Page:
Saturday, 22 November 2014

The 50/50 cabinet

Yesterday, Scotland's new First Minister, Nicola Sturgeon, unveiled her reshuffled cabinet -- the first cabinet in the world to achieve complete parity between men and women. Justice Secretary Kenny MacAskill and Education Secretary Mike Russell are out -- replaced by Michael Matheson and Angela Constance respectively -- while Health Secretary Alex Neil has become Social Justice Secretary, his old role now filled by Shona Robison. As was trailed by last weekend's Sunday Herald, John Swinney will step into the shoes of Deputy First Minister, in addition to continuing in his role as Finance Secretary.

I'm not surprised to see MacAskill and Russell go. Both were pilloried heavily in the media and on the opposition benches for a number of reasons -- MacAskill primarily for his rather ill thought out (and currently iced) plans to remove the requirement of corroboration that is unique to Scotland's legal system, and Russell for his less than universally popular education reforms (though it goes without saying that the ire directed towards him pales into insignificance compared to that received by Gove south of the border). Neil too was on the receiving end of an infantile smear campaign cooked up by the Labour party (over his intervention to stop the closure of a mental health ward in his constituency), so in a sense his sideways move could be seen as an attempt to clean the slate. (Incidentally, it was observed by Alex Salmond in his final First Minister's Questions last Thursday that Labour had, at one point or other, called for the resignation of every single member of his cabinet... with the exception of himself.)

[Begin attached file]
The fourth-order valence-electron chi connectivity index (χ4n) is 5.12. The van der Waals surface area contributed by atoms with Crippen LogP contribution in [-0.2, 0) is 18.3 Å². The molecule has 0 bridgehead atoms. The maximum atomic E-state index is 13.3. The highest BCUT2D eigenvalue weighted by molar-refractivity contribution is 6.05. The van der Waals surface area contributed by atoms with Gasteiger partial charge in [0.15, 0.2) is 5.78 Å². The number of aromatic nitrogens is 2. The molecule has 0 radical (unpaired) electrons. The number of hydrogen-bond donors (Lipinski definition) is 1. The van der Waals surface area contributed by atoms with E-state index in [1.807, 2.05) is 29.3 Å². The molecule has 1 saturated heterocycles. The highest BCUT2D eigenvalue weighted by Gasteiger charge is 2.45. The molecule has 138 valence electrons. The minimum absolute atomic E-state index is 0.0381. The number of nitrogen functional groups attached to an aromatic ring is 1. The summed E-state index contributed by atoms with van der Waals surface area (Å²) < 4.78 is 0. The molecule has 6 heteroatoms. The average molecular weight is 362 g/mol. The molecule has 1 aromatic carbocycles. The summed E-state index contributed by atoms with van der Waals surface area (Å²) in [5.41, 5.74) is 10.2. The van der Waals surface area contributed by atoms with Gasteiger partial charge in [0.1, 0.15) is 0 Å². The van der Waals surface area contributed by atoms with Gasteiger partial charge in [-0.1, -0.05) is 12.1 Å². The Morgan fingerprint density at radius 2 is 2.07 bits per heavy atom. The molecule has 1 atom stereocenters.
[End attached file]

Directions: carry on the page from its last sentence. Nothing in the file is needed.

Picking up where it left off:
As regards the new cabinet's gender equality, while I think it's a laudable achievement, I must admit that I have very mixed feelings about the idea of gender quotas, or indeed quotas of any kind. Given the low number of women in politics in the UK, they may to an extent be a necessary evil, but I'm always left feeling rather uncomfortable with the idea that a person's gender could potentially have played a greater role in their appointment than their suitability for the job. I don't for a minute wish to suggest that any of the women promoted to the cabinet got the job at the expense of a better qualified male counterpart, but such accusations are inevitably going to surface in these situations.

Today Nicola Sturgeon, Alex Salmond and Stewart Hosie addressed a crowd of 12,000 independence supporters at the packed out Glasgow Hydro. I was working and so wasn't able to go, but my dad did and was good enough to bring me back a giant foam hand, which unfortunately I'm finding rather difficult to type with.

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